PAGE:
Two Remarkable Teachers
On a hot Friday afternoon in
Stratford, Cynthia Dale thinks back 20 years to high
school in Etobicoke. This is her day off from
performing. On Thursday, she played Guenevere in
Camelot and Bianca in The Taming of the Shrew,
performances she will repeat on Saturday.
Dale has two
teachers she wants to talk about, both from one of
her senior years at Michael Powers/St. Joseph.
"My English teacher, Mrs. Smart. It was my first
Canadian Lit course and it changed everything for
Dale had always
read books, but Mary Smart, her Canadian literature
class, and her introduction to works of Robertson
Davies, Margaret Atwood, Susanna Moodie, and Northrop
Frye were a turning point for Dale.
Cynthia Dale as
Guenevere in Camelot. One of Canadas
best-known performers, she has worked extensively in
television and film. She is probably best known for
as Olivia in the TV series Street Legal.
literature, Dale asserts, "has become the
backbone of my life. Now Im a voracious reader,
and Im a big Canadian Lit fan. I didnt
know anything about Canadian Lit until then."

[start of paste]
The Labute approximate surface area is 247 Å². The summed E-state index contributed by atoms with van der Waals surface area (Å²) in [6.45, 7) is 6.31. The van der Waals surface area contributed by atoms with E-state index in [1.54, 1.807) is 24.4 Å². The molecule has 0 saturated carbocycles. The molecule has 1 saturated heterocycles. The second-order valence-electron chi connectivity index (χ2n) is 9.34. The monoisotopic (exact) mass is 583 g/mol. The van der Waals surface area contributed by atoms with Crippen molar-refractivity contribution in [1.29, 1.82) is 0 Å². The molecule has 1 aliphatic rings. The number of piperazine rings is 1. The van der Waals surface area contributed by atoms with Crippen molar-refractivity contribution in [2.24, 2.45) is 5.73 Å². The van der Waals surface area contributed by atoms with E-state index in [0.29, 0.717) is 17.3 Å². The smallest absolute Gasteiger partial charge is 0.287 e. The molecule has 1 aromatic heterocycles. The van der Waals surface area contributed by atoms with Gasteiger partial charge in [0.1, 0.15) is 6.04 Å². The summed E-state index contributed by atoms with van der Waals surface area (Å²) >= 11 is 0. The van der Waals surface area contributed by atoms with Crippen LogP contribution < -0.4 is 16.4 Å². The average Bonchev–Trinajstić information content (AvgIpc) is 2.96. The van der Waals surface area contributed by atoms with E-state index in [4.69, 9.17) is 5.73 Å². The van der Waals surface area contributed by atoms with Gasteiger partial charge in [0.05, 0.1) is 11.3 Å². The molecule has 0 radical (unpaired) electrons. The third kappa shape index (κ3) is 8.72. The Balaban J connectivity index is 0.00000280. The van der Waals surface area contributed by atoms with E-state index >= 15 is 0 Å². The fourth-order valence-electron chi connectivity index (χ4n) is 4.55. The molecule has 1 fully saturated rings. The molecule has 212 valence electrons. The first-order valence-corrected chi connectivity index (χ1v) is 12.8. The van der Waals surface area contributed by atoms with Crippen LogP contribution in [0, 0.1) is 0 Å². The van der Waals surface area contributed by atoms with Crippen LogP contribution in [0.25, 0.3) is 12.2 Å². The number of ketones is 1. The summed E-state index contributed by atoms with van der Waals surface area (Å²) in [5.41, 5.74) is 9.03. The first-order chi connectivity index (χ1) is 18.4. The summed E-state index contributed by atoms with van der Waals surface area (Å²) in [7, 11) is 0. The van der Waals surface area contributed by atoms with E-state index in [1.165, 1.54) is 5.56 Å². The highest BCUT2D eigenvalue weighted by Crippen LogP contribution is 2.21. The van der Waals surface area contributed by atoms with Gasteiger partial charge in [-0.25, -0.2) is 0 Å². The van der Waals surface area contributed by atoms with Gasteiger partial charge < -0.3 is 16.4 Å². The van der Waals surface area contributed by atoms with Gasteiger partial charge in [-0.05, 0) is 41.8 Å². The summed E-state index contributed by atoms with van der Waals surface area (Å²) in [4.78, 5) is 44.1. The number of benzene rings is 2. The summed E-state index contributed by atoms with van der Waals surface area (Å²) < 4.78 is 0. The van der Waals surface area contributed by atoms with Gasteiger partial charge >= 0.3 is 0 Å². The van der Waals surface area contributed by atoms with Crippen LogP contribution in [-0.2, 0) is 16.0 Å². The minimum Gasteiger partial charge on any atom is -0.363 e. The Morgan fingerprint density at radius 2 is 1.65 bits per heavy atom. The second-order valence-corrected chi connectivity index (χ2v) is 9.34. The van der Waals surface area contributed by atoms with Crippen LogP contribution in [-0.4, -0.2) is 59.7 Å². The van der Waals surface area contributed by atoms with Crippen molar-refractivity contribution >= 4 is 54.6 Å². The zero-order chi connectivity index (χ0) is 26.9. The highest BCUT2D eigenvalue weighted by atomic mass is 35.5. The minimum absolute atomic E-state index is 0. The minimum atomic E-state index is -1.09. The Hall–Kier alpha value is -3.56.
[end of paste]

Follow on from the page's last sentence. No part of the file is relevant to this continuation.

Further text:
It is only with
hindsight that Dale realizes how much the experience
meant. She learned that "books can make you
think. They can teach and humble you and inspire
you." Also, says Dale, "Mrs. Smart was the
first teacher who spoke to us like we were
Dale, who first
appeared on stage at the age of five in the chorus of
Finians Rainbow at Torontos Royal
Alexandra Theatre, has a strong commitment to staying
in Canada. "That doesnt mean I
wouldnt work elsewhere, but there is a lot to
be said for quality of life. I know it sounds
clichéd, but the land, the geography and what Canada
is and that comes out in the writing of so
many of our novelists means a lot to me."
geography teacher is her other choice.
"Elizabeth Heenan taught us about life,"
says Dale. "She was a great lady. She was
happening and current and explosive and
caring and committed. And, she happened to teach us
something about geography."
about current events. "It was the first time in
my life," reminisces Dale, "that I thought
Id have to know more than just whats on
didnt love school," Dale says, "but I
loved being in those classes and I worked really
hard, which was not my wont. Those teachers inspired
me. It wasnt learning how to write essays or
learning about drumlins, it was their passion for
what they were doing that I was infected with and
One day last
year, Dale was driving by the school on her way to
her parents home. She noticed construction
under way, so she drove onto the site, amidst the
workers. She got out of her car and took three of the
old bricks, one for herself and the others for two
years were very important to me," she says,
"and I wanted to keep a piece of them. I still
have the brick." Dale also has the whole field
of Canadian literature, and she still knows what a